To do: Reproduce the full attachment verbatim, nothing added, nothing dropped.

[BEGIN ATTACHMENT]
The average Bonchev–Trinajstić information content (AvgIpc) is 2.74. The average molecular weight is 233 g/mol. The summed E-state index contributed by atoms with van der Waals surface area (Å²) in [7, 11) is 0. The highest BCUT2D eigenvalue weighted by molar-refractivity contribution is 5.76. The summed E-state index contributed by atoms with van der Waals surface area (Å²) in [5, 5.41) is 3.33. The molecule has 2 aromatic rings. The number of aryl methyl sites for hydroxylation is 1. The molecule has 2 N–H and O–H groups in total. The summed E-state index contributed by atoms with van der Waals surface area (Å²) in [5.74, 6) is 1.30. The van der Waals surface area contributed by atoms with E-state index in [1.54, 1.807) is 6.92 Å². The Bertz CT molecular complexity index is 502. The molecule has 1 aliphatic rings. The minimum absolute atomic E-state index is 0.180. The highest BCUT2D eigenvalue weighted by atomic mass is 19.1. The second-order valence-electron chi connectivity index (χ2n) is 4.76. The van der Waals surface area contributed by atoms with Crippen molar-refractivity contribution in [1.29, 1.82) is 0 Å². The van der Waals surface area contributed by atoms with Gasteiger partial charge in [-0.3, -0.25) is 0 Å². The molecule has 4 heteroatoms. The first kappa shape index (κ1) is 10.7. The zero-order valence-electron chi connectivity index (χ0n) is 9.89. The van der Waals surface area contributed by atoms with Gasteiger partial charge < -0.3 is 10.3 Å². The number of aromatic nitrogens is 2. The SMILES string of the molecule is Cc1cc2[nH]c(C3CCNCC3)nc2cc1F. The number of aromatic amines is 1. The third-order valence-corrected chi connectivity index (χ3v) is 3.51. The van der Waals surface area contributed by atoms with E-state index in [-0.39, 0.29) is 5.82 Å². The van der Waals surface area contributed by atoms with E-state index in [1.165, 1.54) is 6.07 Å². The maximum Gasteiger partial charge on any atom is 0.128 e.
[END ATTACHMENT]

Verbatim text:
The average Bonchev–Trinajstić information content (AvgIpc) is 2.74. The average molecular weight is 233 g/mol. The summed E-state index contributed by atoms with van der Waals surface area (Å²) in [7, 11) is 0. The highest BCUT2D eigenvalue weighted by molar-refractivity contribution is 5.76. The summed E-state index contributed by atoms with van der Waals surface area (Å²) in [5, 5.41) is 3.33. The molecule has 2 aromatic rings. The number of aryl methyl sites for hydroxylation is 1. The molecule has 2 N–H and O–H groups in total. The summed E-state index contributed by atoms with van der Waals surface area (Å²) in [5.74, 6) is 1.30. The van der Waals surface area contributed by atoms with E-state index in [1.54, 1.807) is 6.92 Å². The Bertz CT molecular complexity index is 502. The molecule has 1 aliphatic rings. The minimum absolute atomic E-state index is 0.180. The highest BCUT2D eigenvalue weighted by atomic mass is 19.1. The second-order valence-electron chi connectivity index (χ2n) is 4.76. The van der Waals surface area contributed by atoms with Crippen molar-refractivity contribution in [1.29, 1.82) is 0 Å². The van der Waals surface area contributed by atoms with Gasteiger partial charge in [-0.3, -0.25) is 0 Å². The molecule has 4 heteroatoms. The first kappa shape index (κ1) is 10.7. The zero-order valence-electron chi connectivity index (χ0n) is 9.89. The van der Waals surface area contributed by atoms with Gasteiger partial charge < -0.3 is 10.3 Å². The number of aromatic nitrogens is 2. The SMILES string of the molecule is Cc1cc2[nH]c(C3CCNCC3)nc2cc1F. The number of aromatic amines is 1. The third-order valence-corrected chi connectivity index (χ3v) is 3.51. The van der Waals surface area contributed by atoms with E-state index in [-0.39, 0.29) is 5.82 Å². The van der Waals surface area contributed by atoms with E-state index in [1.165, 1.54) is 6.07 Å². The maximum Gasteiger partial charge on any atom is 0.128 e.